The Aries was produced from 1981 to 1989, and it was not only a popular and memorable car, it was an important car in the history of the Dodge brand. In fact, the Aries helped to save the company.
Reeling from the combined effects of a recession and a global energy crisis, in 1979 Chrysler was forced to seek government loan guarantees. Meanwhile, Chrysler chairman Lee Iacocca took the company’s case straight to the people in a series of television commercials. Looking straight into the camera, the legendary auto executive pitched the company’s new K-cars with total conviction, asserting, “America, if you can find a better car, buy it.”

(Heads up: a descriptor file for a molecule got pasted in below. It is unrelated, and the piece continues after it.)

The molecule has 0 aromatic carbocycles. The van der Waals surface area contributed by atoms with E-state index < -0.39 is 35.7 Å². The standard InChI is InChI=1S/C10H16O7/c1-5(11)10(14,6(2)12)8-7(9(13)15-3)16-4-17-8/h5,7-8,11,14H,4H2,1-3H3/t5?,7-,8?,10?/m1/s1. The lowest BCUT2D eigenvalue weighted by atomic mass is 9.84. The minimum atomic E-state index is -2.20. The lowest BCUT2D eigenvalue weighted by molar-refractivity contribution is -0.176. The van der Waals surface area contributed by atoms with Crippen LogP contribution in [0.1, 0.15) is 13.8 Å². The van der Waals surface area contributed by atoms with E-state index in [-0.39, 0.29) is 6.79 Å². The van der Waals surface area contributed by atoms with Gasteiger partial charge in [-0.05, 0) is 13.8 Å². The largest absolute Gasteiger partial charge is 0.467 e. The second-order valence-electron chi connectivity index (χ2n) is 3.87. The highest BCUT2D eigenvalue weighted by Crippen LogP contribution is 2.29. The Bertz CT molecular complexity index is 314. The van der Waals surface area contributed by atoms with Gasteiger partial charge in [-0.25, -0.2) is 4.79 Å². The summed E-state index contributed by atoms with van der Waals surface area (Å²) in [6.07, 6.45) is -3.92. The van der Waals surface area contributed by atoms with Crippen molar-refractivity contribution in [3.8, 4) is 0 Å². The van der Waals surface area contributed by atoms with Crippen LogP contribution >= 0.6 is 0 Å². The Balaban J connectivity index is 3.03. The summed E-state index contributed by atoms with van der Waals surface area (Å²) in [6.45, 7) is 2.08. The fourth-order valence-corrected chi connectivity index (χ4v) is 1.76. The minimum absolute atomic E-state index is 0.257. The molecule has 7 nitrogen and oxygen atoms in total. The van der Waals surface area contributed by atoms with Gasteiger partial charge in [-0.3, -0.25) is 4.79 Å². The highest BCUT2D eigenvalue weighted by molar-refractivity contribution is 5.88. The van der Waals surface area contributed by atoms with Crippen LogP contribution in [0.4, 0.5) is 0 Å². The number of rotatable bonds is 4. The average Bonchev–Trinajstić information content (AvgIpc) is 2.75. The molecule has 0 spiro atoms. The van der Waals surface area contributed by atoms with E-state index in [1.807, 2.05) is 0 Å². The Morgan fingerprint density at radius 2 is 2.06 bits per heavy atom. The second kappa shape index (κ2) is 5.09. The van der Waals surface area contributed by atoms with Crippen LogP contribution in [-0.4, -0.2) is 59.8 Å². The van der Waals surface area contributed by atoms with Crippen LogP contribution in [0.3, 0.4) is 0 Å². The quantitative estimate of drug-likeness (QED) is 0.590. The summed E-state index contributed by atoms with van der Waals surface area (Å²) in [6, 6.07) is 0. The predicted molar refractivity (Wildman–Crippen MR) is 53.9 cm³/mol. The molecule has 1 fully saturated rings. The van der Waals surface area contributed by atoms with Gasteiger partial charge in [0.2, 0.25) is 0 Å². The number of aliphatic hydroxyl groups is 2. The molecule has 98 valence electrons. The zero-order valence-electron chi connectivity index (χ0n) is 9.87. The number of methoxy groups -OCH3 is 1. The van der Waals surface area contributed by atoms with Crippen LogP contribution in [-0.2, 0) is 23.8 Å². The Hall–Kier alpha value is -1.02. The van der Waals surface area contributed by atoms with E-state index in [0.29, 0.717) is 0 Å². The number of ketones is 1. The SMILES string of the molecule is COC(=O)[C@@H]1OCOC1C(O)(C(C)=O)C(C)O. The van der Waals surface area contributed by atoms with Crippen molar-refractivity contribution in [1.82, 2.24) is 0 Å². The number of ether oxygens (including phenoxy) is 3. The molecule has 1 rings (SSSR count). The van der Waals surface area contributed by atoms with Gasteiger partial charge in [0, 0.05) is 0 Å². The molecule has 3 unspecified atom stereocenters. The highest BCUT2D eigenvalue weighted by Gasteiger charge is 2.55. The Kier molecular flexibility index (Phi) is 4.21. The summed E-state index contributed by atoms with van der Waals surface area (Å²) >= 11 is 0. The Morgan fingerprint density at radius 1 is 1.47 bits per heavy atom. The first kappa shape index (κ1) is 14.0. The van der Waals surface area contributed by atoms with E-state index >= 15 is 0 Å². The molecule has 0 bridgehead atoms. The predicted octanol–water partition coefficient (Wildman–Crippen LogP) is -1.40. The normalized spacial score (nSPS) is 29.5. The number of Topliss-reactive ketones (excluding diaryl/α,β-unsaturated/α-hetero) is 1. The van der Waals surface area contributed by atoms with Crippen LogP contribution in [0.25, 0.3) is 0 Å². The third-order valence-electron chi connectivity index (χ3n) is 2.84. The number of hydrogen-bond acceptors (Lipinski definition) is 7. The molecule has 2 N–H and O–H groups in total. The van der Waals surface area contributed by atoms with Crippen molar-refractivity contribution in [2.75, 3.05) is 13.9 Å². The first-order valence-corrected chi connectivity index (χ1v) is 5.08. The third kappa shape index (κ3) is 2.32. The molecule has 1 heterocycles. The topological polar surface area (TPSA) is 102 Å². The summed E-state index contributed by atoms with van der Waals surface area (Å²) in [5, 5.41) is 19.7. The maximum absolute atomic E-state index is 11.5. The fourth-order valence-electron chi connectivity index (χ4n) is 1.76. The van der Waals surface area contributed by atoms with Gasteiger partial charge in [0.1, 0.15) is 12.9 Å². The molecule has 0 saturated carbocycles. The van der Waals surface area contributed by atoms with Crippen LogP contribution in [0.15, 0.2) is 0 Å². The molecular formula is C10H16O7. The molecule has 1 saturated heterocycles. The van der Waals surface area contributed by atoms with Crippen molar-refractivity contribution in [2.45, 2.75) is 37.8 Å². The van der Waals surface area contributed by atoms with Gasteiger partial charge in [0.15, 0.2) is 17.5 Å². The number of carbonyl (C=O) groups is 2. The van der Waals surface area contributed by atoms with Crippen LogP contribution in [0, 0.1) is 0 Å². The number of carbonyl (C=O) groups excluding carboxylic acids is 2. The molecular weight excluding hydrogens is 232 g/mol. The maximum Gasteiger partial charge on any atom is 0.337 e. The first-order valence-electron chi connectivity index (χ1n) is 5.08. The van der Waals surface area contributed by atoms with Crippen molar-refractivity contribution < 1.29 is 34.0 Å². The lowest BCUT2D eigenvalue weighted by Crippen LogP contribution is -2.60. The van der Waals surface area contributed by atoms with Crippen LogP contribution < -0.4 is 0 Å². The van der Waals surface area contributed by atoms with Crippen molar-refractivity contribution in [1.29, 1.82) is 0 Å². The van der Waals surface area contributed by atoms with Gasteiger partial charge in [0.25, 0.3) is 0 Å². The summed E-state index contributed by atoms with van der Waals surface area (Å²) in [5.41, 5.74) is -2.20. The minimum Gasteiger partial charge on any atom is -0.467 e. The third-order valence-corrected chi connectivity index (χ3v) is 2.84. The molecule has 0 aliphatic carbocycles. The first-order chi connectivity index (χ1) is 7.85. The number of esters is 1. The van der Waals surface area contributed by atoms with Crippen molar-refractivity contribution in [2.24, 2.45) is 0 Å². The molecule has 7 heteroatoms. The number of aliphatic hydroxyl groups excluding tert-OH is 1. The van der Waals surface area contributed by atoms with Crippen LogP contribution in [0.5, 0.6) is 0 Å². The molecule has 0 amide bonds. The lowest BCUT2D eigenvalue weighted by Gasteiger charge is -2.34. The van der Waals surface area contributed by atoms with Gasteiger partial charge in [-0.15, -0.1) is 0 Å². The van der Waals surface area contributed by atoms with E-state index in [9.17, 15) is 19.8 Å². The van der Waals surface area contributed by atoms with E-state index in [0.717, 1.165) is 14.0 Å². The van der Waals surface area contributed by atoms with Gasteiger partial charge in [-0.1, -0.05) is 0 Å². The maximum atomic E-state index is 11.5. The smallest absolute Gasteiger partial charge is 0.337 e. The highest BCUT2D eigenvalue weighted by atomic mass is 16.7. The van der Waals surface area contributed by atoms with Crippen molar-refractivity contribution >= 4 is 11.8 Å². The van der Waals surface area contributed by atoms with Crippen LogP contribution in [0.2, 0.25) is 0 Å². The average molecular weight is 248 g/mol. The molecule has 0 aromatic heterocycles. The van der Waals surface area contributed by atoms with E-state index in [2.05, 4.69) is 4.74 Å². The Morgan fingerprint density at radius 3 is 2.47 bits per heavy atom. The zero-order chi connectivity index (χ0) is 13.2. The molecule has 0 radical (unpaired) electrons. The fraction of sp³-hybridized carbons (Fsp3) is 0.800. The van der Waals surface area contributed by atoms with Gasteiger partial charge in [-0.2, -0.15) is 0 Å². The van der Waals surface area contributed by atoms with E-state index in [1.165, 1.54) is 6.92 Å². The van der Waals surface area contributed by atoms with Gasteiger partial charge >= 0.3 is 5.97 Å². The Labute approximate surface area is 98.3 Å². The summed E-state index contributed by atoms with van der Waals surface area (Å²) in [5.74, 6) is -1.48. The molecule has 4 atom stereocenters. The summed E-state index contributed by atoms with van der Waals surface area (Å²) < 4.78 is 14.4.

The Aries (1982 model shown above) wasn’t particularly glamorous or advanced, but in many ways it was the ideal car for those challenging times: affordable to buy, economical to operate, and trustworthy. Mechanically identical to its Plymouth Reliant sibling, the Aries featured a standard 2.2-liter four-cylinder engine that seemed to thrive on abuse. In its modest way the Aries was even handsome, with clean, unadorned styling and comfortable interior appointments.
Buyers took up Iacocca’s challenge, flocking to the showrooms to buy their own K-cars. Nearly one million Aries were sold (and another million Reliants), allowing Chrysler to pay off its loans a full seven years early. Soon Iacocca was back on the airwaves with another ad campaign. This one was called “The Pride Is Back.”